Communities like Red Hook know what ill-conceived planning can do. The area thrived during the first half of the last century, when thousands of longshoremen loaded and unloaded barges transporting grains, raw sugar, coffee beans, and other goods. Then, after World War II, Red Hook was cut off from the rest of Brooklyn by a super expressway and tunnel which bypassed the small neighborhood. The ultimate blow landed when the shipping industry changed to containerization, eliminating jobs and requiring more space. Thus began an exodus of people to search for more favorable areas, leaving Red Hook in a time warp. Enter IKEA.
The Swedish home furnishings company is building a store with a parking lot on the Red Hook waterfront. The parking lot will pave over a Civil War-era graving dock, a facility that allowed ships to be pulled in and water to be pumped out, exposing the hull for repair. The graving dock was one of a handful still in use on the East Coast. Many people, including Sharps, took their protest of the parking lot all the way to the city council to no avail. Some feel the parking lot will ultimately benefit the community more than an old ship repair dock due to the additional jobs the store will create.
It's true that city officials lament the jobs going across the Hudson River to New Jersey. This is one point not many people in Brooklyn would argue: the desire to keep workers, and their money, in the borough. But it is hard to reconcile this with recent events: the rezoning of the Williamsburg waterfront, which allows 30- and 40-story condominium towers, replacing industrial infrastructure such as the beloved Old Dutch Mustard building; the cruise ship docks in Red Hook, originally touted as a boost to the local economy (instead, passengers disembark, only to be whisked away in buses to spend money in Manhattan); and the 100-year-old Revere Sugar Factory, also in Red Hook, demolished to make way for six luxury housing buildings.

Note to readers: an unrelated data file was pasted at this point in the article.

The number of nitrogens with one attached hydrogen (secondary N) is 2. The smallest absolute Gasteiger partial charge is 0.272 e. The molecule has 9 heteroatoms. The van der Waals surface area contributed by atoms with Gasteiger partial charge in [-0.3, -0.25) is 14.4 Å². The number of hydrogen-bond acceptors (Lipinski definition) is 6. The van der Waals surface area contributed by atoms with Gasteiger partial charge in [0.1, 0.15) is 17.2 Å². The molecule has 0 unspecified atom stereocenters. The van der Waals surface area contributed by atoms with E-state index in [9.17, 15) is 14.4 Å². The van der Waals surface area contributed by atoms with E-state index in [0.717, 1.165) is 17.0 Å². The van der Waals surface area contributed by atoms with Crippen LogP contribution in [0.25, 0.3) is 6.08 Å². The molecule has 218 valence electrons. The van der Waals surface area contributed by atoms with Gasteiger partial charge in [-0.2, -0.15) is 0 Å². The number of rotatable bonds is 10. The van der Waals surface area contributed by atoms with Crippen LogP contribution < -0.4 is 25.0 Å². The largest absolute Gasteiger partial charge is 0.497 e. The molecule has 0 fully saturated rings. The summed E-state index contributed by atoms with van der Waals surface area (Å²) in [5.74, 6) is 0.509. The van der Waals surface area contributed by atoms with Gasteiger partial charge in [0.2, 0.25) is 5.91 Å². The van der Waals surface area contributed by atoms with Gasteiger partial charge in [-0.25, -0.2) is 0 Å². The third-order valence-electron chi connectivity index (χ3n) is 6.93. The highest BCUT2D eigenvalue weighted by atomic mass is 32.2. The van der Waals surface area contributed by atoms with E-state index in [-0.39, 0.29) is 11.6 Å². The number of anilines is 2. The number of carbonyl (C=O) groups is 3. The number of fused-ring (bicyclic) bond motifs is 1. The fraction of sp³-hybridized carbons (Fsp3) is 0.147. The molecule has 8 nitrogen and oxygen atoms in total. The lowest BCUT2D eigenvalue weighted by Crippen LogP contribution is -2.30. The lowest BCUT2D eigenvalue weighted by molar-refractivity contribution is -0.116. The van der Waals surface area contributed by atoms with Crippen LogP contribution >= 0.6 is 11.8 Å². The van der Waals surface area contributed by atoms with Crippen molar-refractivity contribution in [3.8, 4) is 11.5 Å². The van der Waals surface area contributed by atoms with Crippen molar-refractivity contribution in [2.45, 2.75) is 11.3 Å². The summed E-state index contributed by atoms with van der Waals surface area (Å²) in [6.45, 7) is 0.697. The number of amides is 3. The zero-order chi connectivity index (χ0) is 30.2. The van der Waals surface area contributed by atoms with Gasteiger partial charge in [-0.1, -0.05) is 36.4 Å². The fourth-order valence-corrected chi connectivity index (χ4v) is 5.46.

Of course, preservation groups say, park esplanades and residential conversions are not a bad thing. Green spaces are always welcome in a concrete jungle, such as the ones in Greenpoint and Williamsburg. While their goal to maintain the area's maritime and industrial infrastructure, "there is a financial reality," Weiner points out. Luxury condominiums bring in more money per square foot than manufacturing facilities. "But if the waterfront is to retain the character of what drew people to these neighborhoods in the first place, enough of the buildings should be preserved as to understand what went on there," Kersavage says.
Adaptive reuse is the catch phrase to describe what is going on at the Brooklyn Navy Yard. The 300-acre complex near the Williamsburg neighborhood, once dedicated to building and restoring warships, now houses 230 companies which make everything from Sweet 'n Low packets to recycled-glass countertops. Another example: Greg O'Connell's historic warehouses in Red Hook, with a more than 95 percent occupancy rate, that have been revived as artists' studios and small businesses such as Key lime pie bakery.
Preparing for an estimated one million additional New Yorkers by 2030 while preserving the integrity of the communities has proven to be more of a tightrope walk than anyone could have imagined. "Cities are growing, living things, and change is a necessary component." Weiner says. "But we want to preserve the things that are important." —Jacquelin Cangro
Jacquelin Cangro is the editor of The Subway Chronicles: Scenes from Life in New York, a collection of essays about the New York City subway system. She recently completed her first novel and is now at work on a new book about 15 of America's most beloved places.